Another weapon we had that I was fortunate to being able to shoot, was the AGM-12B Bullpup missile, which had lots of HE in its warhead. It was very effective against surfaced submarines or surface ships. We could carry four of them, and the gunner (right seat co-pilot) would launch them visually at a surface target, aiming right at the ship’s waterline. I sank a surplus WWII destroyer escort with one during an exercise after my buddy in the airplane ahead of mine hit the target DE right at the waterline below the bridge. He opened up a big hole, which would have been fatal, and I put my Bullpup right in the middle, blowing out the bottom of the ship, which promptly sank level, not stern high in the air as depicted in the movies.
Great memories for 6 June.
According to the book Guns and Gunners at Shoeburyness by Tony [A.S.] Hill, ISBN 0-86023-660-9 a development called “Shark” was tested there in 1944. It was planned as a defence for merchant ships against U-boats.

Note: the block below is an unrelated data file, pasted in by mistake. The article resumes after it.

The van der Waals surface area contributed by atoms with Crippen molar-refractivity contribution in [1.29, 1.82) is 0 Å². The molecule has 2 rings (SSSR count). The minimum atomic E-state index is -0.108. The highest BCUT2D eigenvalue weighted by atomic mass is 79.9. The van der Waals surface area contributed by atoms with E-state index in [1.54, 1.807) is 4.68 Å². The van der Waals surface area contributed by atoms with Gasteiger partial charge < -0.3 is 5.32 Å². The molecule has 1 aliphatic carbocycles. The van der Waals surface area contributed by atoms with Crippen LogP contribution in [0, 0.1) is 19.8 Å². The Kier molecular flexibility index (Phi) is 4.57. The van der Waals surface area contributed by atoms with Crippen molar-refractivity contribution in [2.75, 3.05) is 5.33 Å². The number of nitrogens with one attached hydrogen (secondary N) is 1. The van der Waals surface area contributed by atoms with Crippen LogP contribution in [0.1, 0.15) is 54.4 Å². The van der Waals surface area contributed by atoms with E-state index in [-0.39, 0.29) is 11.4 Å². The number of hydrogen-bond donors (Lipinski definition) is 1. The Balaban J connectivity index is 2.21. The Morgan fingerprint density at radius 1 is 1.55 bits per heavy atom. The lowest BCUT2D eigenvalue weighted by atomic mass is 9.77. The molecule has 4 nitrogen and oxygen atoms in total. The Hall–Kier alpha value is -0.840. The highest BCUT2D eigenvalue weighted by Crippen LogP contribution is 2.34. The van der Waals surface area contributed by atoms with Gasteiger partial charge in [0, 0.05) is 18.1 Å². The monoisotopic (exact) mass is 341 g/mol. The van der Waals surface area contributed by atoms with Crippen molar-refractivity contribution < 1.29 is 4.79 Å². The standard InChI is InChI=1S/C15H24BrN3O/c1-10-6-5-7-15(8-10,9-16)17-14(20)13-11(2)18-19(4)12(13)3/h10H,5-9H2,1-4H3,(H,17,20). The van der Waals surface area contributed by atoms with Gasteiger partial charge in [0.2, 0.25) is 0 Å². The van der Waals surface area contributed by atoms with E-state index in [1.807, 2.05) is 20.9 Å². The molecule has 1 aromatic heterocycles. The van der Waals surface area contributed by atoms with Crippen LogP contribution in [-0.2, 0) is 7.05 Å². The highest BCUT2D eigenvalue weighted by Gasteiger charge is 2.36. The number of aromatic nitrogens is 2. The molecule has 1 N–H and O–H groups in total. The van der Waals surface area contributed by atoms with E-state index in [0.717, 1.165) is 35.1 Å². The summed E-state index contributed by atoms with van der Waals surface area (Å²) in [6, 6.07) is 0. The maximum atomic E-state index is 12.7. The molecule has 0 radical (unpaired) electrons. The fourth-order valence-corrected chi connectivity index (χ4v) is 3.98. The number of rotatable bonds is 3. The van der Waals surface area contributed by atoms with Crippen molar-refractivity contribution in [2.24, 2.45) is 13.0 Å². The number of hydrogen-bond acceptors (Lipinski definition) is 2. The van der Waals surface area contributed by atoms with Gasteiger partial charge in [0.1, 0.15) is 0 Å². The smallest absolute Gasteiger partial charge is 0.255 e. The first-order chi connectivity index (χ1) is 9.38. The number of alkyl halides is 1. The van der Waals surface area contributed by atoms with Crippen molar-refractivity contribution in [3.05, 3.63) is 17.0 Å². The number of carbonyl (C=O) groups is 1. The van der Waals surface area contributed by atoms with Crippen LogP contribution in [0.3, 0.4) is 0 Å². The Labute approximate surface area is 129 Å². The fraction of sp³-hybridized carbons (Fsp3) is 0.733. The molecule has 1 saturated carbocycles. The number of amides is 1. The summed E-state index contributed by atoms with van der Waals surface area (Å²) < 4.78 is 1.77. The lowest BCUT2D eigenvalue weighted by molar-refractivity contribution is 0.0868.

Caliber was 4.7 in, projectile length 70-73 in, velocity 500-700 fps. The “unrotated projectiles” were fired entering the sea at an angle of about 5 dgrees. Designs Mk I, Mk II and Mk III existed. A smaller version was called Sharklet.
Thank you for the information Mel, and thank you for your service.
D-Day 75 years, God Bless all that serves.
Mel, outstanding experience you have! Thank you for sharing.
Indeed the AGM-12 is quite a beast!
Could those 2.75" have been HEAT?
Here is more P-3 Orion memories for you. Maintenance hangar at NAS Whidbey Island, sorry for my kids blocking the birds.
I guess no more 2.75" on them today anymore.
The British 3 inch rocket projectile, carried by various RAF fighters and strike planes on ground attack and anti-shipping missions in WW2, was available with 60 lb HE or 25 lb AP (solid) warheads. Originally, it was intended to fire the AP against tanks and the HE against other targets. However, combat experience turned that around: the HE proved more effective against tanks, while the AP was preferred against ships, and submarines on or near the surface. The reason for that was that after striking the water, the AP rocket’s trajectory flattened out and it skimmed along just below the surface, punching a hole through the hull and (for surface ships) potentially through the boiler… So the pilots aimed “short”, knowing that the RP would carry on for some distance underwater.